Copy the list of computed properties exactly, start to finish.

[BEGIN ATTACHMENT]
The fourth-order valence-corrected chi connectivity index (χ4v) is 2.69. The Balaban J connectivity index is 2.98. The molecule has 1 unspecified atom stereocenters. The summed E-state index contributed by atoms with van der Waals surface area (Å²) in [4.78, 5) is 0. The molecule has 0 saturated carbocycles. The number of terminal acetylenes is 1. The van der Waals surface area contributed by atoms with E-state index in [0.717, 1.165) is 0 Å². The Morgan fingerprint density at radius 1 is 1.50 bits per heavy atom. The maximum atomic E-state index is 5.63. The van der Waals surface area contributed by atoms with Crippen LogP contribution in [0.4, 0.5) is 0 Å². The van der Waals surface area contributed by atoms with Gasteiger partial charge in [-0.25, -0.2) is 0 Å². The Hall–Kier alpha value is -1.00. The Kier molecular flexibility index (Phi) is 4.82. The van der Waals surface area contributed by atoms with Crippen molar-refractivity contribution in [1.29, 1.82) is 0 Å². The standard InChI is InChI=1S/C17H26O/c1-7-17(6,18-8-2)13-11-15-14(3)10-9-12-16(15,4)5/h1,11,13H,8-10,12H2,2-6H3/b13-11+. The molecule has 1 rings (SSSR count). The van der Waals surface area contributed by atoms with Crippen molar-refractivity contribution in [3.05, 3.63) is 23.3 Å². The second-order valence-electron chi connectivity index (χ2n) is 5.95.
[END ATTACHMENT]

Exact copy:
The fourth-order valence-corrected chi connectivity index (χ4v) is 2.69. The Balaban J connectivity index is 2.98. The molecule has 1 unspecified atom stereocenters. The summed E-state index contributed by atoms with van der Waals surface area (Å²) in [4.78, 5) is 0. The molecule has 0 saturated carbocycles. The number of terminal acetylenes is 1. The van der Waals surface area contributed by atoms with E-state index in [0.717, 1.165) is 0 Å². The Morgan fingerprint density at radius 1 is 1.50 bits per heavy atom. The maximum atomic E-state index is 5.63. The van der Waals surface area contributed by atoms with Crippen LogP contribution in [0.4, 0.5) is 0 Å². The van der Waals surface area contributed by atoms with Gasteiger partial charge in [-0.25, -0.2) is 0 Å². The Hall–Kier alpha value is -1.00. The Kier molecular flexibility index (Phi) is 4.82. The van der Waals surface area contributed by atoms with Crippen molar-refractivity contribution in [1.29, 1.82) is 0 Å². The standard InChI is InChI=1S/C17H26O/c1-7-17(6,18-8-2)13-11-15-14(3)10-9-12-16(15,4)5/h1,11,13H,8-10,12H2,2-6H3/b13-11+. The molecule has 1 rings (SSSR count). The van der Waals surface area contributed by atoms with Crippen molar-refractivity contribution in [3.05, 3.63) is 23.3 Å². The second-order valence-electron chi connectivity index (χ2n) is 5.95.